For nearly a decade, New Hampshire has been seeking hundreds of millions of dollars from oil companies over the chemical additive MTBE, which the state says caused contamination in the state’s groundwater. The legal proceedings originally involved 26 oil companies; as trial began this week, there were just two left, ExxonMobil and Citgo, and now there may be just one.
The state’s Public Utilities Commission is planning to investigate whether PSNH is charging consumers too much for electricity.
In an order issued Friday afternoon the state’s Public Utilities Commission says it wants to know more about how Public Service of New Hampshire is operating and how that affects consumers and the state.
In particular the commission says it will investigate “how PSNH proposes to maintain safe and reliable service” and “just and reasonable rates” in light of market conditions.
Three climbers caught in an avalanche Thursday got a rapid, tumbling ride down Mount Washington’s Huntington Ravine. But apparently they were not seriously injured.
The men were in the central gully of the Huntington Ravine when the avalanche occurred just after 5 pm, said Joe Lentini, a team leader for the Mountain Rescue Service, which participated in the rescue.
The snow rushing down the mountain was about waist deep, not enough to make being buried likely.
A study finds excessive alcohol consumption is costing the state just over $1.1 billion annually due to factors such as lost worker productivity and medical costs.
The statewide nonprofit advocacy group New Futures put together the study, which also contains several policy recommendations.
Chief among them is incorporating alcohol treatment into Medicaid expansion. But Tricia Lucas with New Futures says that is dependent on lawmakers moving forward with expansion, something they will consider this session.
A New Hampshire schoolteacher is one of four finalists for National Teacher of the Year.
Heidi Welch is director of the music department at Hillsboro-Deering High School. She is one of just four nominees in the country for that award.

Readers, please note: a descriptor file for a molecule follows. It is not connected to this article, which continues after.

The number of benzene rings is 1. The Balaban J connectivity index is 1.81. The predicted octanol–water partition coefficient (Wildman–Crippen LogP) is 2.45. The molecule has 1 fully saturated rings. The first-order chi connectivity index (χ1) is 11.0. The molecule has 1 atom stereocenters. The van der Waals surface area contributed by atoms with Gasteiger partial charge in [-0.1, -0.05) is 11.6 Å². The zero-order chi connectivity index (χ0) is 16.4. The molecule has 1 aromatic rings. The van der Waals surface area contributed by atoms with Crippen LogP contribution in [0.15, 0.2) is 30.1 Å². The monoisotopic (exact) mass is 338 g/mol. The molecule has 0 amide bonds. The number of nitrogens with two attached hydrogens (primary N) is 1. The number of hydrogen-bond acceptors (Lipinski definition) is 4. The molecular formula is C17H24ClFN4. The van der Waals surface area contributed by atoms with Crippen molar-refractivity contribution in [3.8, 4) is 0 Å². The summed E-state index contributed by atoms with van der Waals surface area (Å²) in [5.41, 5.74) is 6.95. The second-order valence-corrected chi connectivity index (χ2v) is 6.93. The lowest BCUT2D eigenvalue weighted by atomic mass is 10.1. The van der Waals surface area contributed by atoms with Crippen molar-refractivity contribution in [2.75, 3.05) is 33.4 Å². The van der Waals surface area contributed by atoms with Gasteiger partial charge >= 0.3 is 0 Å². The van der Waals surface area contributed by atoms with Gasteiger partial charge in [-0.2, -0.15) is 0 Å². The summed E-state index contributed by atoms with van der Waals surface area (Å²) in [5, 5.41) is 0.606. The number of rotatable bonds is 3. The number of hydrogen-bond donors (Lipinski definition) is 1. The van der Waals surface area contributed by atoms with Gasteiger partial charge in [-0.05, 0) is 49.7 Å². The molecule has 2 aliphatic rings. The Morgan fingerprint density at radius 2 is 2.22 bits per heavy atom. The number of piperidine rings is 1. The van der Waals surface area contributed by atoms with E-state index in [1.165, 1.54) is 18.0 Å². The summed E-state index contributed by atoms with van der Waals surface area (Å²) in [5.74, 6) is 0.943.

She talks with All Things Considered host Brady Carlson about how she teaches literacy through music and how overcoming challenges growing up in Manchester helps her reach students who could benefit from joining band and chorus.
In 1993, the New Hampshire Supreme Court overturned a murder conviction for a man named Carl Laurie, because prosecutors had not disclosed that one of the police detectives on the case had an issue in his personnel file that might have raised questions about his credibility.
Today the New Hampshire Attorney General’s office, and each New Hampshire county attorney, keeps what is called a “Laurie List," a record of law enforcement officers whose credibility could be called into question were they to testify in criminal trials.
Virginia Prescott chats candidly with Guster's Ryan Miller. Topics include: flying to the wrong city for a show, drawing album art on iPads, not wanting to listen to your own music, and the struggle to age gracefully as a band.
With a new governor, a divided statehouse, and continued uncertainty over federal spending, New Hampshire lawmakers are preparing to hammer out a budget. It’s never a particularly easy process. But hopes are high at the statehouse that this session, the inevitable fiscal fights will be more muted.
In her inaugural address earlier this month, Democratic governor Maggie Hassan struck a bipartisan tone about the state’s finances.